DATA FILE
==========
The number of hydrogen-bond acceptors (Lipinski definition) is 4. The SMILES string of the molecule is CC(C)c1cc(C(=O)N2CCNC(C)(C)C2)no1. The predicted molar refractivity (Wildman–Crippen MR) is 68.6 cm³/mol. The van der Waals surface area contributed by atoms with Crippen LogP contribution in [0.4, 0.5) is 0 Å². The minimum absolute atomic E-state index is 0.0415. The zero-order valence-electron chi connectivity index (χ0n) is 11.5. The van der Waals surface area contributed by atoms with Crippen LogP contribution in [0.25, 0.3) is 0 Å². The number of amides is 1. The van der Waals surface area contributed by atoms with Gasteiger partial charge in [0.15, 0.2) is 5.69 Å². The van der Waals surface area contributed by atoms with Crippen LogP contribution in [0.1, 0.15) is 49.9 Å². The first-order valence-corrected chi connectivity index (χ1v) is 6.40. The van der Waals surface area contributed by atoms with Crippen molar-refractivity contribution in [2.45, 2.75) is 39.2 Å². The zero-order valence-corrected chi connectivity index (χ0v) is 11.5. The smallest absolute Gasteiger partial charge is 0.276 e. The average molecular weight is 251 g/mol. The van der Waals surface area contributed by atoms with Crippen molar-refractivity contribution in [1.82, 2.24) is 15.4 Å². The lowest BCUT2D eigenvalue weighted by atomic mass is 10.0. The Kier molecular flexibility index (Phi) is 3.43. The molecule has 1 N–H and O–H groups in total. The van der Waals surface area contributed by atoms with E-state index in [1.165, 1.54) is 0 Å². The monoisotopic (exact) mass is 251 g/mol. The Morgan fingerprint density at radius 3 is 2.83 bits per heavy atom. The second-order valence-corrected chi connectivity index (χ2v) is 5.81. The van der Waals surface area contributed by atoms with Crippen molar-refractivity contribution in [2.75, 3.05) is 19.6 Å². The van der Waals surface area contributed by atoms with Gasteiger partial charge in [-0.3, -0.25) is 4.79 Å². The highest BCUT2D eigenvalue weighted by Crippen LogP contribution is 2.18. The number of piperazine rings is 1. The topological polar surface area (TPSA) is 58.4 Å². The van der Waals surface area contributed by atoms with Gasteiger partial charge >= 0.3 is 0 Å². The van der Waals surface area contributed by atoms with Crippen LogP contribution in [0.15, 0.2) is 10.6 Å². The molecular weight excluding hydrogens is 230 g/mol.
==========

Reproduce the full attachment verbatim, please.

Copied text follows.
The number of hydrogen-bond acceptors (Lipinski definition) is 4. The SMILES string of the molecule is CC(C)c1cc(C(=O)N2CCNC(C)(C)C2)no1. The predicted molar refractivity (Wildman–Crippen MR) is 68.6 cm³/mol. The van der Waals surface area contributed by atoms with Crippen LogP contribution in [0.4, 0.5) is 0 Å². The minimum absolute atomic E-state index is 0.0415. The zero-order valence-electron chi connectivity index (χ0n) is 11.5. The van der Waals surface area contributed by atoms with Crippen LogP contribution in [0.25, 0.3) is 0 Å². The number of amides is 1. The van der Waals surface area contributed by atoms with Gasteiger partial charge in [0.15, 0.2) is 5.69 Å². The van der Waals surface area contributed by atoms with Crippen LogP contribution in [0.1, 0.15) is 49.9 Å². The first-order valence-corrected chi connectivity index (χ1v) is 6.40. The van der Waals surface area contributed by atoms with Crippen molar-refractivity contribution in [2.45, 2.75) is 39.2 Å². The zero-order valence-corrected chi connectivity index (χ0v) is 11.5. The smallest absolute Gasteiger partial charge is 0.276 e. The average molecular weight is 251 g/mol. The van der Waals surface area contributed by atoms with Crippen molar-refractivity contribution in [1.82, 2.24) is 15.4 Å². The lowest BCUT2D eigenvalue weighted by atomic mass is 10.0. The Kier molecular flexibility index (Phi) is 3.43. The molecule has 1 N–H and O–H groups in total. The van der Waals surface area contributed by atoms with E-state index in [1.165, 1.54) is 0 Å². The monoisotopic (exact) mass is 251 g/mol. The Morgan fingerprint density at radius 3 is 2.83 bits per heavy atom. The second-order valence-corrected chi connectivity index (χ2v) is 5.81. The van der Waals surface area contributed by atoms with Crippen molar-refractivity contribution in [2.75, 3.05) is 19.6 Å². The van der Waals surface area contributed by atoms with Gasteiger partial charge in [-0.3, -0.25) is 4.79 Å². The highest BCUT2D eigenvalue weighted by Crippen LogP contribution is 2.18. The number of piperazine rings is 1. The topological polar surface area (TPSA) is 58.4 Å². The van der Waals surface area contributed by atoms with Gasteiger partial charge >= 0.3 is 0 Å². The van der Waals surface area contributed by atoms with Crippen LogP contribution in [0.15, 0.2) is 10.6 Å². The molecular weight excluding hydrogens is 230 g/mol.